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17 JANUARY 2011

Drawing with Code: Works from the Anne and Michael Spalter Collection

29 January to 24 April 2011, deCordova Sculpture Park and Museum, Lincoln, Massachusetts, USA.

"Drawing with Code brings together a selection of computer–generated art by the form's earliest and most important practitioners from the 1950s to today. The Providence–based collection of Anne and Michael Spalter is one of the largest and most important of its kind in the U.S. and shines a new light onto a darkened corner of the art historical record.

In our current digital environment when just about everyone holds the processing power of a full computer in their pocket, it is difficult to remember a time when computer technology was not involved in every aspect of our lives. In the arts–visual, cinematic, musical, dance, and theater–the computer has become not only an accepted, but in many cases, an intrinsic tool for artistic expression. The artists featured in Drawing with Code emerged in the early computer–era when the technology was rudimentary by current standards and its capabilities rarely extended beyond the world of computation. Merging their interests in art and coding, these practitioners came to be known as 'Algorists,' artists who employed original algorithms to create images. In addition to works on paper, Drawing with Code presents the work of two filmmakers, Lillian Schwartz and Stan VanDerBeek, who were brought into Bell Labs Research by Kenneth Knowlton to make some of the first computer art animations. These six animations were collaborations using Knowlton's BEFLIX (Bell Flicks) programming language for bitmap computer–produced movies.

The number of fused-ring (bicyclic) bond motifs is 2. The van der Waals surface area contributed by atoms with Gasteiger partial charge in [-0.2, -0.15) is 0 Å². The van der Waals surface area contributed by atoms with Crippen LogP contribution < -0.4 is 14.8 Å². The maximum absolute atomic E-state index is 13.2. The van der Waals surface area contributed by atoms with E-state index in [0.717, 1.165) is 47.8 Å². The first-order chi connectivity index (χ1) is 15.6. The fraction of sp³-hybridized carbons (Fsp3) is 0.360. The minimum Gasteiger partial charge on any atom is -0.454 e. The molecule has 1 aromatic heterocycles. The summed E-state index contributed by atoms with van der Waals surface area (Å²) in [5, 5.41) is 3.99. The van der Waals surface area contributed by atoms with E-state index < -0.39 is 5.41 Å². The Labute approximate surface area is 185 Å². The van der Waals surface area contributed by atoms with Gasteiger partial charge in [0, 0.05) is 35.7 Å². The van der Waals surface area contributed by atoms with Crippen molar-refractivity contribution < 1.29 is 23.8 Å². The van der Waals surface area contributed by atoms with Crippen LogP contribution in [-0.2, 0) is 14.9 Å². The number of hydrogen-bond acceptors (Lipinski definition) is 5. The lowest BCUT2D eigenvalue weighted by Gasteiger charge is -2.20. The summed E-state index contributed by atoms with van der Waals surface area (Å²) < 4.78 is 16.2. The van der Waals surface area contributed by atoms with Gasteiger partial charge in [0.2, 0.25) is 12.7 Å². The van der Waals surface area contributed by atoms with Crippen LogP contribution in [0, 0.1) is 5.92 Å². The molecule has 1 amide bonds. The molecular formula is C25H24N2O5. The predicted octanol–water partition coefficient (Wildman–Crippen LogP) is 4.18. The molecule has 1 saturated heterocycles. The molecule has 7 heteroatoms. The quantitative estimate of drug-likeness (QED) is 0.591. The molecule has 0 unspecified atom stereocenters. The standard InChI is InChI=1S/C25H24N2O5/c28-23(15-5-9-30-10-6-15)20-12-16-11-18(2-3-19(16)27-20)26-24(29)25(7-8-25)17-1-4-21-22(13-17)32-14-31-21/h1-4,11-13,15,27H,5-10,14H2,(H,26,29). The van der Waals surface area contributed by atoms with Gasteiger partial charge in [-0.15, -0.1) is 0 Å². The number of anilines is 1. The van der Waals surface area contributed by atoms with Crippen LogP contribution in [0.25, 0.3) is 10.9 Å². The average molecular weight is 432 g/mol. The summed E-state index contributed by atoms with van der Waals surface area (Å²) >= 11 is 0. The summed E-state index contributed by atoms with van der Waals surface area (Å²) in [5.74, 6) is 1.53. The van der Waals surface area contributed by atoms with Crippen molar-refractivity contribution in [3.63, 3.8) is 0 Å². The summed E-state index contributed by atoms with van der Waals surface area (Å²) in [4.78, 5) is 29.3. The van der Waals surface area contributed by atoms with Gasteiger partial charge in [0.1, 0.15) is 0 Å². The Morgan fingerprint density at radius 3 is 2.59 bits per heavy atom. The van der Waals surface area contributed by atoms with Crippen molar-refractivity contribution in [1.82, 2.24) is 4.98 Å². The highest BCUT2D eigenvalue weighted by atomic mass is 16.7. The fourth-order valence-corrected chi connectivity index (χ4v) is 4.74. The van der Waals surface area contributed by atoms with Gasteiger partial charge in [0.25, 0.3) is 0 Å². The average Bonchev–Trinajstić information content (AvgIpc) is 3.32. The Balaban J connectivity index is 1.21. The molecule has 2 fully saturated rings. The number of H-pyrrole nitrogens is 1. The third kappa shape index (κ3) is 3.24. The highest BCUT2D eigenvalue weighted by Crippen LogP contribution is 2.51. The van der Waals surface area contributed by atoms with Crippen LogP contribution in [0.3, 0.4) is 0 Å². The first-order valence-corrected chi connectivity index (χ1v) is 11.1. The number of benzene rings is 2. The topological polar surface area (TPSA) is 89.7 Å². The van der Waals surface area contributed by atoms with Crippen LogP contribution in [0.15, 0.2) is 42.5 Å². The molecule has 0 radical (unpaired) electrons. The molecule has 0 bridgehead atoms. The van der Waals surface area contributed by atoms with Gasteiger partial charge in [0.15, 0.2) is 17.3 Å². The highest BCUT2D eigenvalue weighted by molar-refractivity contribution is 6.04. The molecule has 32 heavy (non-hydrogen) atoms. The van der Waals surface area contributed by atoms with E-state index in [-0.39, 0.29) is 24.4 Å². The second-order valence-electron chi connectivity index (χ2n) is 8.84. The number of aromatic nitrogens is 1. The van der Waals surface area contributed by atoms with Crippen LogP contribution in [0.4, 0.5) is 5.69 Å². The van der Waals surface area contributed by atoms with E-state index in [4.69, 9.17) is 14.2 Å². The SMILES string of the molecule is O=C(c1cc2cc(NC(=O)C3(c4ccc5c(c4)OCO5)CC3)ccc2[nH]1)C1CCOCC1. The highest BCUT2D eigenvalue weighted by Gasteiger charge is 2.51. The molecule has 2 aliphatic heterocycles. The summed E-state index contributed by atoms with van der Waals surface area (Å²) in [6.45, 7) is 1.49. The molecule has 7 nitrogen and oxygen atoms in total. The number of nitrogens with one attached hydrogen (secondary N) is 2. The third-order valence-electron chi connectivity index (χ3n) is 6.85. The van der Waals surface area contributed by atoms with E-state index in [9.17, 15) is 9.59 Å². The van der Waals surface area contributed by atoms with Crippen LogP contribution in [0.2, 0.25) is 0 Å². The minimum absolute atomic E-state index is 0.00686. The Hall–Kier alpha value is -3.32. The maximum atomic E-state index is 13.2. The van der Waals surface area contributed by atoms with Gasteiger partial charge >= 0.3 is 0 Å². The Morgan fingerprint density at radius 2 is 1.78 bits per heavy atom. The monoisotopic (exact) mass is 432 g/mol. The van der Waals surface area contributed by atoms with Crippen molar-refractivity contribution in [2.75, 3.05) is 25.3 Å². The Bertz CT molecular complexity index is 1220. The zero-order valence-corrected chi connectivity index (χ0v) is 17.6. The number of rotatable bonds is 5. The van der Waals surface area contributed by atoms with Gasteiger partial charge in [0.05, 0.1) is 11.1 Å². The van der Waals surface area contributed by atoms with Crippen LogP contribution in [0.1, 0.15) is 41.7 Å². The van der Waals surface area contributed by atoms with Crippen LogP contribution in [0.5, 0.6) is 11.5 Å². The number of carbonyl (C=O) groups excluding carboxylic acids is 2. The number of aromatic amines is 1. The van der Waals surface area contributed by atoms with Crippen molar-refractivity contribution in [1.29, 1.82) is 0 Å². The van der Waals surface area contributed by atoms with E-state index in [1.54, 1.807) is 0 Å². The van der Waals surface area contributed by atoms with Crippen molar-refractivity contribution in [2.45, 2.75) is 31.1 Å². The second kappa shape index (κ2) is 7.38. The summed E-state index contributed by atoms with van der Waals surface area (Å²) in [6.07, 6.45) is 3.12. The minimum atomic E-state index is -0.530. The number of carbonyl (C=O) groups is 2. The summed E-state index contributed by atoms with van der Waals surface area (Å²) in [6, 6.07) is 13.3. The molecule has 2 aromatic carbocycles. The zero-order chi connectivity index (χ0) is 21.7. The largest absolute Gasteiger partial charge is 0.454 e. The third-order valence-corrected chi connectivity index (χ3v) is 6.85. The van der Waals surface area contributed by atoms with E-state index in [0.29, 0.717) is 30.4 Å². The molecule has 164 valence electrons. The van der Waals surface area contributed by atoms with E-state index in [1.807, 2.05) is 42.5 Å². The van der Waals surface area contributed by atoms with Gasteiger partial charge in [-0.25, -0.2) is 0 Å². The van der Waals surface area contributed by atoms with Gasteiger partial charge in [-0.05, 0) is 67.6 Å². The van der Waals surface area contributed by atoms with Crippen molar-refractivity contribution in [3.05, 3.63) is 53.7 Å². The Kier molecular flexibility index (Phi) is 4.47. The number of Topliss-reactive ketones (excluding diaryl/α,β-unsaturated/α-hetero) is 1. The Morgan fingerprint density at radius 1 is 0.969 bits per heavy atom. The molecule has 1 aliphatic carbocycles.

The artists in Drawing with Code represent some of the earliest innovations in computer–generated art from the U.S., Europe, and Asia, pioneering a new form of collaboration between technology and art that pushed the boundaries of both.

Featured artists: Yoshiyuki Abe, Manuel Barbadillo, Jean–Pierre Hébert, Desmond Paul Henry, Sven Höglund / Bror Wikstörm, Sture Johannessen, G. F. Kammerer–Luka / Jean–Baptist Kempf, Hiroshi Kawano, Kenneth Knowlton, Ben F. Laposky, Manfred Mohr, Vera Molnar, Frieder Nake, George Nees, Lillian F. Schwartz, Stan VanDerBeek, Roman Verotsko, Mark Wilson, and Edward Zajac.

This exhibition is organized by guest curator George Fifield, Director, Boston Cyberarts Inc. and is part of the 2011 Boston Cyberarts Festival."

(deCordova Sculpture Park and Museum, 2011)

Fig.1 Ben Laposky (1954–1956). 'Electronic Abstraction 4', oscilliscope, high speed film, photo paper, 16 1/2 inches x 13 inches, Collection of Anne and Michael Spalter.

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TAGS

1950s2011 • Algorists • algorithm • Anne and Michael Spalter Collection • Anne Spalterartart and coding • BEFLIX • Bell Flicks • Bell Labs • Bell Labs Research • Ben Laposky • bitmap • Boston Cyberarts Festival • Bror Wikstorm • codecomputationcomputer artcomputer-generatedcreative practice • Desmond Paul Henry • digital art exhibitiondigital environmentdigital pioneersdrawing with codeearly computer-era • Edward Zajac • exhibitionfilmmakerFrieder Nake • G. F. Kammerer-Luka • generativeGeorg Nees • Hiroshi Kawano • influential worksinnovation • Jean-Baptist Kempf • Kenneth KnowltonLillian SchwartzManfred Mohr • Manuel Barbadillo • Mark Wilson • Michael Spalter • musicPierre Hebertpractitionerprogramming languageRoman Verostko • Stan VanDerBeek • Sture Johannessen • Sven Hoglund • technologytheatreVera Molnarvisual arts • works on paper • Yoshiyuki Abe

CONTRIBUTOR

Simon Perkins
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